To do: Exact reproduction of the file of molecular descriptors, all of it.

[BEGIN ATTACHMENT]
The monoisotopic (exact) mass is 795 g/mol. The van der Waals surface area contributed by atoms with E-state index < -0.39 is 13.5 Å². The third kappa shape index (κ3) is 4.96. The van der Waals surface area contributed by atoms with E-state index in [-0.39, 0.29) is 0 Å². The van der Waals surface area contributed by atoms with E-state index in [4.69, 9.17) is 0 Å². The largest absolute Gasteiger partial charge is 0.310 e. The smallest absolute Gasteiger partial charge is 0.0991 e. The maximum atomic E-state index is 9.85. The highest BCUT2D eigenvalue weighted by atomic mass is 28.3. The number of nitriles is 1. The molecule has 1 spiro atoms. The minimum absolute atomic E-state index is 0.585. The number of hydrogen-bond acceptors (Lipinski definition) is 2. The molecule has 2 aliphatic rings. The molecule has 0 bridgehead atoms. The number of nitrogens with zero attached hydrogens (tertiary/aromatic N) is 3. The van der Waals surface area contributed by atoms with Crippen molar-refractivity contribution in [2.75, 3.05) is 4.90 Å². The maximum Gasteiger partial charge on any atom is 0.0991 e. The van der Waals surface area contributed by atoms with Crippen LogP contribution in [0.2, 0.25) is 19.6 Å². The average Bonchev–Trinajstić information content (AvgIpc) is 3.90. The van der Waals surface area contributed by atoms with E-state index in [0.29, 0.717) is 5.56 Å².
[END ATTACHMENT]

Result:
The monoisotopic (exact) mass is 795 g/mol. The van der Waals surface area contributed by atoms with E-state index < -0.39 is 13.5 Å². The third kappa shape index (κ3) is 4.96. The van der Waals surface area contributed by atoms with E-state index in [-0.39, 0.29) is 0 Å². The van der Waals surface area contributed by atoms with E-state index in [4.69, 9.17) is 0 Å². The largest absolute Gasteiger partial charge is 0.310 e. The smallest absolute Gasteiger partial charge is 0.0991 e. The maximum atomic E-state index is 9.85. The highest BCUT2D eigenvalue weighted by atomic mass is 28.3. The number of nitriles is 1. The molecule has 1 spiro atoms. The minimum absolute atomic E-state index is 0.585. The number of hydrogen-bond acceptors (Lipinski definition) is 2. The molecule has 2 aliphatic rings. The molecule has 0 bridgehead atoms. The number of nitrogens with zero attached hydrogens (tertiary/aromatic N) is 3. The van der Waals surface area contributed by atoms with Crippen molar-refractivity contribution in [2.75, 3.05) is 4.90 Å². The maximum Gasteiger partial charge on any atom is 0.0991 e. The van der Waals surface area contributed by atoms with Crippen LogP contribution in [0.2, 0.25) is 19.6 Å². The average Bonchev–Trinajstić information content (AvgIpc) is 3.90. The van der Waals surface area contributed by atoms with E-state index in [0.29, 0.717) is 5.56 Å².